Cleveland 89, Detroit 73

I was really worried about this game. The Cavs have had some ugly losses against the Pistons over the years and, after the past two games, I wasn’t exactly full of confidence heading into Wednesday night. However, the Cavs stepped up their defense (and survived their offense) to put the Pistons away.

LeBron James, M.V.P. During the ESPN telecast (btw, how bad is it that I glady choose ESPN over Fox Sports Ohio) Jon Barry remarked that he thought LeBron was having good game; not a bad game, but not a great game either. I’d have to agree. But here’s LeBron’s final line: 30 points, 7 boards, 6 assists, a steal and a block (with zero turnovers). It’s amazing how efficient James is; his 30 points came on just 19 shots (of which he made 11). I’m not sure what else I can say about the guy except for the fact that he makes games like this look average (which makes sense, as he averages 30-8-8).

Zydrunas played extremely well. The extra days off did him some good, as he went for 20 points and 8 boards. Z’s confidence looked sky high; he’s no longer intimidated by the Piston’s defense, he battled Rasheed all game and he did not hesitate to shoot when he had a good look (which was nice to see). Ilgauskas made the Pistons pay every time he was left open and he made shots from all over the floor (I really liked when he flashed to the middle for a quick 6-8 foot shot). The Cavs went to him on the block on a regular basis and he was involved for the entire game (there weren’t any long stretches of time where he didn’t get a touch).

The defense: great. A game after scoring 136 points against Denver, the Cavs held the Pistons to just 73 points. Detroit shot just 40% (well, 39.7%) from the field and 29% from the 3pt line. I was kind of surprised to see that the Pistons only shot 7 free throws, but they seemed to live and die by the jumper (once ‘Sheed stopped going inside).

The offense: ugly, but not completely awful. Sometimes, the Cavs offense looks like a real NBA offense; guys are running around with a purpose, they know where they’re supposed to be and the ball moves from side to side. Are they the Suns? No, but things are working. Then you get possessions where nobody moves. You get possessions where players are slow to begin a play… and the bench was slow to call said play. The Cavs had way too many possessions where someone would hold onto the ball too long and then be forced to take a terrible shot with the clock winding down (this happened to West, Szczerbiak, Devin Brown, James and Varejao). Like Barry kept repeating, the Cavs were wasting possessions. The only reason why I’ll say it wasn’t completely terrible is the fact that they only had 7 turnovers. So sure, they had a few ‘Devin Brown fade-away’ type possessions, but at least they held onto the basketball.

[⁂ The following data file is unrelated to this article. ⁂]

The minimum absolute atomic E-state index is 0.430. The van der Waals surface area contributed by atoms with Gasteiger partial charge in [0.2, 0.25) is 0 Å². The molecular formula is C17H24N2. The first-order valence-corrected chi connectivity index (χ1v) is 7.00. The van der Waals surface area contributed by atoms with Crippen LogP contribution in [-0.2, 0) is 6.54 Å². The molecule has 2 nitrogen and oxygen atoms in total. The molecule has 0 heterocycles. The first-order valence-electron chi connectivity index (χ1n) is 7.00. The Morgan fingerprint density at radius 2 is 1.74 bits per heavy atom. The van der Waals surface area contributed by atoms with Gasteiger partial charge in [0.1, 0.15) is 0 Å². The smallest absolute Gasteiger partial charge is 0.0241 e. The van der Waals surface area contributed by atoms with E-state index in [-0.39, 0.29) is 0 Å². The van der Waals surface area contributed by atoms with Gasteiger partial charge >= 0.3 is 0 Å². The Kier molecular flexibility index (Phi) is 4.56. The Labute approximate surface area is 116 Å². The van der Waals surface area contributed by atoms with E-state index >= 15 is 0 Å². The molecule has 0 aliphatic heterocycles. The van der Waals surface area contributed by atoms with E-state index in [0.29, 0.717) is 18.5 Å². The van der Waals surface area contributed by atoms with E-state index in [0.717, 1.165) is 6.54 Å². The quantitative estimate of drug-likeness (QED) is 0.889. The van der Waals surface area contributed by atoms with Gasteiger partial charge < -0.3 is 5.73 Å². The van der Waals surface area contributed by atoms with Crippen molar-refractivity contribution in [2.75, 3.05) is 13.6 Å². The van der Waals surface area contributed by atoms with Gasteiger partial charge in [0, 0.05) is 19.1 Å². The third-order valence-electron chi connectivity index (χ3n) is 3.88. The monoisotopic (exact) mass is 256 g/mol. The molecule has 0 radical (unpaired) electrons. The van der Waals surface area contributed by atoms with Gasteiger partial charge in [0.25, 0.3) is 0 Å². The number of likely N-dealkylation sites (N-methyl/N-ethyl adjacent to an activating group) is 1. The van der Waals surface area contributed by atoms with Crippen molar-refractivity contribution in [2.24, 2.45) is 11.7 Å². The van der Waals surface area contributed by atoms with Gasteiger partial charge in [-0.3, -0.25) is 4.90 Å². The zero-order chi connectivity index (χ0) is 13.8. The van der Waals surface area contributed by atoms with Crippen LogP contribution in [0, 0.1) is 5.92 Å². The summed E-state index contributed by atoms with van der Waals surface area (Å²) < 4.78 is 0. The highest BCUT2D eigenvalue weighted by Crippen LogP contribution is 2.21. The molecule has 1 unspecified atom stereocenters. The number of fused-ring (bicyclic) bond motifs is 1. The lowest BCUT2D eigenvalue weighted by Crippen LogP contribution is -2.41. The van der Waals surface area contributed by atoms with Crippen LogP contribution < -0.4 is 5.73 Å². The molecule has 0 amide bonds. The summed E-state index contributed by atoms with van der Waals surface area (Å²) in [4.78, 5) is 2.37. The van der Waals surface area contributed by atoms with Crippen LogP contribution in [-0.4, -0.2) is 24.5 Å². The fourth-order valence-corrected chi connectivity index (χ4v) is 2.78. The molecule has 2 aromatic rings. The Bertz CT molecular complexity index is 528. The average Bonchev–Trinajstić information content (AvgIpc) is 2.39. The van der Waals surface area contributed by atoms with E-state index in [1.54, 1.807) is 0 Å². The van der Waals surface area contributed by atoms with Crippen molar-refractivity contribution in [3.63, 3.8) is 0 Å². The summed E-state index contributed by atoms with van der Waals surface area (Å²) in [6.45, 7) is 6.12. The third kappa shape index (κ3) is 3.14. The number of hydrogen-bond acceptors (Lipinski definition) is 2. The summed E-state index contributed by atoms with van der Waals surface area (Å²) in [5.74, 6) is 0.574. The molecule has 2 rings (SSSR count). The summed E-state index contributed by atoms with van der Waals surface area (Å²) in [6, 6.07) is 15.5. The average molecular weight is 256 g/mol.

The non-Z bigs also played pretty well. Both Ben Wallace and Anderson Varejao got under the skin of Rasheed Wallace and kept him out of his comfort zone (or pushed him towards the 3pt line). Ben Wallace looked about very active on the defensive end; he was altering shots, he was playing physical and contributing in other areas of the stat sheet (8 boards, 2 points and 4 assists). Varejao looked better than he’s been (but not quite pre-injury) on his way for a 6 and 6 evening. Also, Joe Smith only got 6 minutes of PT. Not sure how that happens, but I really hope it doesn’t happen again (and I really, really, really hope that it was nothing to do with the two knee braces he was sporting throughout the tgame.

Delonte West needs to learn how to finish. I like a lot of what West brings to the team; his jumper isn’t great, but it gets the job done and he plays hard on defense (he’s a good on ball defender and he even blocks some shots). West can also get to the rim on a pretty regular basis… but he can’t finish once he gets there. Part of me thinks that these close, in traffic, shots will eventually start to fall (like Wally) but another part of me wonders if this is why the Cavaliers are his third team. He’s heady, he’s scrappy and he takes the ball strong to the rim (so I like what he brings) but he has to learn how to finish in traffic. West finished just 3-13 from the field, but (and I dunno if this helps or hurts him) at least 4 of the misses were blown layups that should’ve been down.